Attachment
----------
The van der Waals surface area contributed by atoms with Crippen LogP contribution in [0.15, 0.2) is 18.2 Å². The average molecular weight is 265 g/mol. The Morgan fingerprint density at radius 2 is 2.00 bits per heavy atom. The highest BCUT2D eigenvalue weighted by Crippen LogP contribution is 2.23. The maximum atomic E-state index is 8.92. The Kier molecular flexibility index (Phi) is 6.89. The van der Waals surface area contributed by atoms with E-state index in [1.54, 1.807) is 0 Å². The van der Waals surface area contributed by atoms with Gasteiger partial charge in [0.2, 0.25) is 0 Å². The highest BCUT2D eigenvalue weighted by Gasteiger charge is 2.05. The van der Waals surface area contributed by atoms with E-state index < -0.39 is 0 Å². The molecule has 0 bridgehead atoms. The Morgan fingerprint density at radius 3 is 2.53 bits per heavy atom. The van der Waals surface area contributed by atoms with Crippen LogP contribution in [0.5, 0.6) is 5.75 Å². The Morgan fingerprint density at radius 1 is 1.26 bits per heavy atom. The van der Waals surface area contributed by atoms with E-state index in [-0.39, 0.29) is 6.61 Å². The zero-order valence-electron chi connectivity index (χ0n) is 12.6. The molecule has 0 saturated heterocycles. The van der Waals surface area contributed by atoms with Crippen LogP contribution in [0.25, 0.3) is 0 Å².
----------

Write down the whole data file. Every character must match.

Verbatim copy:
The van der Waals surface area contributed by atoms with Crippen LogP contribution in [0.15, 0.2) is 18.2 Å². The average molecular weight is 265 g/mol. The Morgan fingerprint density at radius 2 is 2.00 bits per heavy atom. The highest BCUT2D eigenvalue weighted by Crippen LogP contribution is 2.23. The maximum atomic E-state index is 8.92. The Kier molecular flexibility index (Phi) is 6.89. The van der Waals surface area contributed by atoms with E-state index in [1.54, 1.807) is 0 Å². The van der Waals surface area contributed by atoms with Gasteiger partial charge in [0.2, 0.25) is 0 Å². The highest BCUT2D eigenvalue weighted by Gasteiger charge is 2.05. The van der Waals surface area contributed by atoms with E-state index < -0.39 is 0 Å². The molecule has 0 bridgehead atoms. The Morgan fingerprint density at radius 3 is 2.53 bits per heavy atom. The van der Waals surface area contributed by atoms with Crippen LogP contribution in [0.5, 0.6) is 5.75 Å². The Morgan fingerprint density at radius 1 is 1.26 bits per heavy atom. The van der Waals surface area contributed by atoms with E-state index in [-0.39, 0.29) is 6.61 Å². The zero-order valence-electron chi connectivity index (χ0n) is 12.6. The molecule has 0 saturated heterocycles. The van der Waals surface area contributed by atoms with Crippen LogP contribution in [0.25, 0.3) is 0 Å².